Religion, of course, warrants a mention. ‘Jars of Clay’ is set around the Irish vote to legalise abortion under certain circumstances. An earnest if blinkered church group from America have travelled to Dublin to try to persuade people to vote against this proposed change. Their arguments are well rehearsed but even the eager young believer in their midst cannot entirely tamp down her doubts about their mission when confronted by the reality of lived experience.

The Children’ is a powerful tale of the bond between mothers and their children told with reference to Caroline Norton – a 19th century activist – whose callous husband used his legal powers of ownership to ensure severance when she left him after a series of life affecting beatings.

“Cut off from her children after an acrimonious split, she went about changing the law for wives and mothers.”

In the contemporary timeline the narrator is concerned for the viability of her own pregnancy. Each of these stories offers up multiple, entwined issues for consideration.

‘All the People were Mean and Bad’ is set during a flight from Toronto to London. A young mother struggling with her baby is assisted by an older man sitting next to her. There are many layers to peel back in what is a story of marriage and parenthood.

The collection ends with ‘Devotions’ – a reminder of the intensity of love for a child at each stage of their growth, and how quickly the emotional detail of moments that felt so precious fade as lives move inexorably forward.

Several of the characters in these stories muse that their young children will not even remember the events that cost their mothers so much effort and anguish, that what children do remember is often that which caused them pain rather than pleasure.

The writing is seriously impressive – incisive, heartfelt, and always engaging. At times while reading it had me in pieces as I recalled my own experiences as a young woman and mother, but it provides so much more than relatability.

Any Cop?: A mighty collection in which each and every story deserves to be savoured. If you have not yet discovered Lucy Caldwell’s fiction, start here.

Jackie Law

Robyn Reviews: Felix Ever After

‘Felix Ever After’ is a delightfully moving coming-of-age story. It grapples with themes of identity, purpose, class divides, and marginalisation, managing to weave together a tale that’s both heartwarming and bittersweet. The ending is simultaneously satisfying and ambiguous, suiting the narrative perfectly. This is a must-read for any teenager grappling with their identity and what they want from life.

Felix Love is struggling. At seventeen, he wants nothing more than to get into Brown College to study art – but his father can’t afford the fees, so his only chance is to get his school’s scholarship. Unfortunately, his worst enemy – Declan – is also after the scholarship, and whilst he might be an asshole he’s an exceptional artist. Meanwhile, Felix is watching all his friends get into relationships and fall in love, while he himself – despite his surname – has never been in love. Can anyone fall in love with him when he isn’t even sure he loves himself? At the same time, Felix is grappling with his own identity. He’s identified as a trans man for several years, but he isn’t sure that label is right for him anymore. His struggles are thrown into the spotlight when someone carries out a transphobic attack at school. With so much growing on, Felix feels like his life is falling apart – but could his happily ever after be just around the corner?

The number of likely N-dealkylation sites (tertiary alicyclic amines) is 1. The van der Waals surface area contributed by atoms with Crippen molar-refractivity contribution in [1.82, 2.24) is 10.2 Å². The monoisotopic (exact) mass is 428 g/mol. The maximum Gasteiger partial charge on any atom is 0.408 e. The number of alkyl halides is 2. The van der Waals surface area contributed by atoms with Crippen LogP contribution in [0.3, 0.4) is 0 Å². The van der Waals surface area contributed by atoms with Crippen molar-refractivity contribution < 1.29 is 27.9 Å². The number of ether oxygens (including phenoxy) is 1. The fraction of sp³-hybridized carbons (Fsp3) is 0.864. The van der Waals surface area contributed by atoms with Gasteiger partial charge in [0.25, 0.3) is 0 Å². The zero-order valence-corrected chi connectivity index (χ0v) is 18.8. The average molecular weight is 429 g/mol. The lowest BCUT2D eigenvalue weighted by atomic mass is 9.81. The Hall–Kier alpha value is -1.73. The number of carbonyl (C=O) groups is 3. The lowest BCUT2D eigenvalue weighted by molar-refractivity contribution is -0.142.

The best thing about Felix is he feels so much like a teenager. His struggles, his attitude, his mistakes – all of them feel so genuine and believable. Felix is a bit self-centred and lazy, but only in the way that all teenagers are as they figure out their place in the world. At the end of the day, Felix is a great guy with a big heart and a huge amount of loyalty – he’s just emotionally fragile and prone to rash overreaction. At the start of the book, Felix can be a little hard to like. Some of his actions are questionable, and he leaps to conclusions without any evidence. However, as time goes on, it becomes clear why he is the way he is, and his true character starts to shine through. Felix isn’t perfect, and it’s this humanness that makes him such a brilliant protagonist.

A core part of the book is Felix’s relationships – with his friends, with his family, and romantically. His relationship with his father is fascinating, with both clearly loving each other yet having serious issues. Felix resents that his father hasn’t fully embraced him as his son rather than his daughter; Felix’s dad struggles with his son pulling away and trying to take so much independence at seventeen years of age. Neither communicates clearly with the other, and the way this falls out is cleverly written. In contrast, Felix’s relationship with his best friend, Ezra, seems amazing on the outside. The two care for each other deeply, with a level of physical and emotional comfort only seen between the closest friends. However, as the story goes on, it becomes clear how much they’re both hiding from the other, and cracks start to develop and widen. Once again, all the friendships feel incredibly authentic of teenage friendships, with a level of intensity and desperation. Felix’s difficulty as friend groups and those within them change is well-handled, and the ending is lovely.

There is a love triangle – not something I usually like in books. The love triangle here is obviously unbalanced, and the ending is always relatively clear. That said, whilst its inclusion isn’t entirely necessary, the way it ends does add an element of sadness and dissatisfaction inherent to life, and it fits the realistic vibe of the rest of the story. There are always those who are unhappy in love and in life. The love triangle is my least favourite part of the story, but I’ve read far worse.